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Choose from 117 pictures in our Museum Objects collection for your Wall Art or Photo Gift. All professionally made for Quick Shipping.


Dummy Board of a Girl in Costume of the William and Mary Period Featured Museum Objects Print

Dummy Board of a Girl in Costume of the William and Mary Period

Wooden painted screen dating from around 1689-1702. Dummy boards were usually placed in empty spaces, such as a staircase or empty fireplace, in large houses. They may have been amusement pieces, created to trick the eye into thinking the painted boards were real people. This kind of painting, known as trompe l'oeil, was very popular at the time. The girl is pictured wearing fashion typical of the period including a long gown with sleeves to the elbow to show an under-sleeve of white lace and a black silk pinner (apron). Her hair is worn high with a frontage headdress. She is carrying a spaniel on one arm and holding a black mask in her other hand. These masks were sometimes worn by women when walking or riding outdoors to protect the face from sunburn. During this period it was fashionable to have pale skin

© RIC, photographer Mike Searle

British War Medal, First World War 1914-1918 Featured Museum Objects Print

British War Medal, First World War 1914-1918

This medal was awarded to Lieutenant Colonel F. Call. It is one of 17 campaign medals awarded to members of the Call family, now in the museum collection. The medals date from the Peninsular War (1807-1814) to the Great War (1914-1918). The Call family served with the Royal Irish Regiment, which until 1881 was known as the 18th Regiment of Foot. It was also known as the 18th (Royal Irish) Regiment of Foot and the 18th (The Royal Irish) Regiment of Foot. The regiment was disbanded in 1922. The British War medal was a campaign medal of the United Kingdom awarded to officers and men of British and Imperial forces for service in the First World War. Designed by W. McMillan, this silver medal depicts the head of King George V with the inscription GEORGIVS V BRITT: OMN: REX ET IND: IMP: (George 5th, King of all the Britons and Emperor of India). The reverse depicts a naked horseman, armed with a short sword and trampling on the eagle shield of the Central Powers. A skull and crossbones, representing death, are by the shield and the rising sun of Victory is positioned above the horse's head. The dates 1914 and 1918 are positioned to the left and right. The ribbon is coloured with a broad orange vertical stripe down the centre, bordered with white, black and blue stripes. TRURI : 1931.40.56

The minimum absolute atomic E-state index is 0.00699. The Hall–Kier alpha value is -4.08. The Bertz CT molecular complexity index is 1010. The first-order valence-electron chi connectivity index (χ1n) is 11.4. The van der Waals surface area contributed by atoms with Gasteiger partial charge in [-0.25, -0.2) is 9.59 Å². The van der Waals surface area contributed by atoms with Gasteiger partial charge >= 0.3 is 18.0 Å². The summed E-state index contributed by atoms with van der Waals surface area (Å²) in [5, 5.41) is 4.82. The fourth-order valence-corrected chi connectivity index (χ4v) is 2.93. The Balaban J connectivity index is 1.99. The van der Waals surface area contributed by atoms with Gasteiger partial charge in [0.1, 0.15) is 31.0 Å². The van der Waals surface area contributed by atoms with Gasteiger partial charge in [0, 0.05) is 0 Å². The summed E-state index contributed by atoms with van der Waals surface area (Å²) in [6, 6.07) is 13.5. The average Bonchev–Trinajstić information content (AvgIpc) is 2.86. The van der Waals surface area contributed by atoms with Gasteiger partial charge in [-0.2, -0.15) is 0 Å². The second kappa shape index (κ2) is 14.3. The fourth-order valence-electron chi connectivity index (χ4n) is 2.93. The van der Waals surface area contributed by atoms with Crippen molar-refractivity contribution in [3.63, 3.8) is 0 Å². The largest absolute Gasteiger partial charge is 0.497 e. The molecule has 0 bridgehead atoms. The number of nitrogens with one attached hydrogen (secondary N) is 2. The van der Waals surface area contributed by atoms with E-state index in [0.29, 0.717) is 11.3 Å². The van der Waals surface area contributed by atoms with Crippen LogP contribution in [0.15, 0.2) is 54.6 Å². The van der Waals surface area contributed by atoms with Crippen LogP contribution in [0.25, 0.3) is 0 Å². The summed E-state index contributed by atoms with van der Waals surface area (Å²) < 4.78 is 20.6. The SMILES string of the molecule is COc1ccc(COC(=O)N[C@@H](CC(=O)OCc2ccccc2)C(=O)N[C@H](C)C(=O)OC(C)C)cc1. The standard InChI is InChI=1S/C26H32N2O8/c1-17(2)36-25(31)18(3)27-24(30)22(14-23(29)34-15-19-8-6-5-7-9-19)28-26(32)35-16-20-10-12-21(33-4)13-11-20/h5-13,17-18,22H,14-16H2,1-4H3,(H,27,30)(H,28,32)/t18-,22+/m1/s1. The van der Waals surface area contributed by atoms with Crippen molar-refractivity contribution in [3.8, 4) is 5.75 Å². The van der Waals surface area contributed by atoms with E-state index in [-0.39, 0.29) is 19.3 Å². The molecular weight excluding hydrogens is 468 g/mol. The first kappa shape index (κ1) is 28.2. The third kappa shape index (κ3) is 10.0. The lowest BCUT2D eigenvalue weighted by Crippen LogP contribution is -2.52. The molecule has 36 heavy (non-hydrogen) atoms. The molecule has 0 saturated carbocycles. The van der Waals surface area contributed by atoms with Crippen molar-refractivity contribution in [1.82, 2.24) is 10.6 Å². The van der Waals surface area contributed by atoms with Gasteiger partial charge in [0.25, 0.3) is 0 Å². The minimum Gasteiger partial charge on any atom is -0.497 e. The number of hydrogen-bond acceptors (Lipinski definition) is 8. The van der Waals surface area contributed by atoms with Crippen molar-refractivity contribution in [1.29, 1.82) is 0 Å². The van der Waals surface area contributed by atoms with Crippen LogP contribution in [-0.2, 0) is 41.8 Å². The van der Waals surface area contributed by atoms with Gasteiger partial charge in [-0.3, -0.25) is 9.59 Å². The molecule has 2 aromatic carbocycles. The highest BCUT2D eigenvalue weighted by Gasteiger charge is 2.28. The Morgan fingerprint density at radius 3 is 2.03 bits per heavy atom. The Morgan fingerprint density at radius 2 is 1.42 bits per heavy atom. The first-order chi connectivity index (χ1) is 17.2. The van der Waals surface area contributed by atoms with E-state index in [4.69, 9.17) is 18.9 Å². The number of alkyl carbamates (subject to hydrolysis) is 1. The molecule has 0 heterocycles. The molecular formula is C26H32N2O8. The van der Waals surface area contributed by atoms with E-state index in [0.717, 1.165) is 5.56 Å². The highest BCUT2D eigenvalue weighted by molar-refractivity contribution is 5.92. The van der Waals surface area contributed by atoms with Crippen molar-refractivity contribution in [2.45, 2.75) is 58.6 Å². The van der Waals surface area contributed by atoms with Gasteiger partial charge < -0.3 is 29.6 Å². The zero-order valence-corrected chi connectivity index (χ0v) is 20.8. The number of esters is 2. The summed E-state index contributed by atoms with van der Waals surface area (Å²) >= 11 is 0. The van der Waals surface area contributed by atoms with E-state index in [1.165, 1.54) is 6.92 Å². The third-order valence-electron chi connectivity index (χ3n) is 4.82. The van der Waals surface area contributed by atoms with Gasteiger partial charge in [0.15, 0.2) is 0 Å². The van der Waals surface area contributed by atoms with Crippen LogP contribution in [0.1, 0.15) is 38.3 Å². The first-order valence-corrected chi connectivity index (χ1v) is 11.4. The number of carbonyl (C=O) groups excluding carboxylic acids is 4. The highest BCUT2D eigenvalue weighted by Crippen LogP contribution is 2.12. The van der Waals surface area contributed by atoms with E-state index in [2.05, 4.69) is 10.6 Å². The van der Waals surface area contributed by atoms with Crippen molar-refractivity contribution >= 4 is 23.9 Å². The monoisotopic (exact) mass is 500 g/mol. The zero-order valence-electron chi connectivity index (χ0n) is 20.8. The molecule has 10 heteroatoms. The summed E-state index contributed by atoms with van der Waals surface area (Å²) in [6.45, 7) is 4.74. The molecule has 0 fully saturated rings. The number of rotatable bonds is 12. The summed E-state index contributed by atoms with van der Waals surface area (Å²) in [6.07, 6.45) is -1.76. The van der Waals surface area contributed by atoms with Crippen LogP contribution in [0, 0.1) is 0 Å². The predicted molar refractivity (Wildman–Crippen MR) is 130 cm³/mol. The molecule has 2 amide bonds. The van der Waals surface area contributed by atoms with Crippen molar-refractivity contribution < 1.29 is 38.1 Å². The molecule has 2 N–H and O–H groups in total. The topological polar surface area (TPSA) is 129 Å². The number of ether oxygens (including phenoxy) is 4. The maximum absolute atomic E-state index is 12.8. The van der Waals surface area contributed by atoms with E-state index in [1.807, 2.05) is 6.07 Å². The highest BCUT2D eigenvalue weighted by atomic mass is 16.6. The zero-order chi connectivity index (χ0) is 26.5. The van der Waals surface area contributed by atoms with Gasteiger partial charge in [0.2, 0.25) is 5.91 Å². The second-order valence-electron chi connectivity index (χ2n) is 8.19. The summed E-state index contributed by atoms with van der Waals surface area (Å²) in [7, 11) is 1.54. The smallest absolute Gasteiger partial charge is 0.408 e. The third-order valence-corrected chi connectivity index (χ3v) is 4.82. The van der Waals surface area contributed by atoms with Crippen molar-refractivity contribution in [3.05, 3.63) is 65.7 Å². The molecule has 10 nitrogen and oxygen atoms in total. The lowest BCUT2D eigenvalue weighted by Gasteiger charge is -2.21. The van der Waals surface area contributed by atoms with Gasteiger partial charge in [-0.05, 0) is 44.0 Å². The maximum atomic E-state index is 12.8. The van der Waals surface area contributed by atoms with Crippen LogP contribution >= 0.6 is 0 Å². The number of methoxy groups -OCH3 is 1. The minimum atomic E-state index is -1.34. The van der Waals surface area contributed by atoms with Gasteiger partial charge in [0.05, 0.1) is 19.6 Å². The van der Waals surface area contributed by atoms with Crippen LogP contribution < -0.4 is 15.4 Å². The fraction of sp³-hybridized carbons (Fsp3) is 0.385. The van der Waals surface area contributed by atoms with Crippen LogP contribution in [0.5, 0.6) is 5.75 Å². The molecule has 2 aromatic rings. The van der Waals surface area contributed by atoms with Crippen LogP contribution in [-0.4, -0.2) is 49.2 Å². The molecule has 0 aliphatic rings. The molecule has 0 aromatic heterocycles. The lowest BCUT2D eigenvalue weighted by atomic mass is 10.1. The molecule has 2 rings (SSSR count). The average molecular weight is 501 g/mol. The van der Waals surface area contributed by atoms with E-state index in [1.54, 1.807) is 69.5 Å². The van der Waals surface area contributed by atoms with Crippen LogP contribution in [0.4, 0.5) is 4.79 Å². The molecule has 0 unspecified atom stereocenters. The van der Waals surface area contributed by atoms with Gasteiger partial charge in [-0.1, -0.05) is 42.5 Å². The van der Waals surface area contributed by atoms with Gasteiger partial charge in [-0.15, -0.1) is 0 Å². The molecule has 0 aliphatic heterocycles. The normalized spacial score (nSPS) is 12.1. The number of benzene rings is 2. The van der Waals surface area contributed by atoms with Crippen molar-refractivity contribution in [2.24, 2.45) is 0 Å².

© RIC, photographer Mike Searle

Gold, Carnon Stream Works, Perranarworthal, Cornwall, England Featured Museum Objects Print

Gold, Carnon Stream Works, Perranarworthal, Cornwall, England

Gold is a native element and precious metal which has been prized by mankind for thousands of years for its beauty, malleability and resistance to corrosion. This gold nugget is the largest known to have been found in Cornwall and weighs 1 oz t, 18 dwt. 6 grs. It was found in January 1808 in the Carnon Valley tin-stream works and bought by collector Philip Rashleigh in March of the same year. Rashleigh wrote in his Manuscript (112 Au): Native Gold found in Carnon Stream work in Cornwall weighs - 1 oz. 18 pw. 6 gr. Troy this piece has had all the extra matter picked out except a mite in one place the marks of many others remain. The smoothness of the piece shews the great time it has been washed by the water where it was exposed and the hollow parts more rough gives a proof of its not being manufactured'. In the ownership of Mr Wills, a silversmith from Truro, the find was reported in the Royal Cornwall Gazette on 6th February 1808 this is unquestionably the largest and most beautiful specimen ever found in Cornwall, or probably in any other country'. The paper reported in March 1808 that Rashleigh purchased the specimen from Mr Wills. Mineral analysis undertaken in 2018 indicates that the gold content in the nugget is in the high 90s while other gold nuggets from the Carnon Stream Works, which were analysed, are around the 70s. As a result, it has been suggested that this gold nugget may have been refined and worked into a forgery by the silversmith who sold it to Rashleigh. Rashleigh Collection

© RIC, photographer A.G. Tindle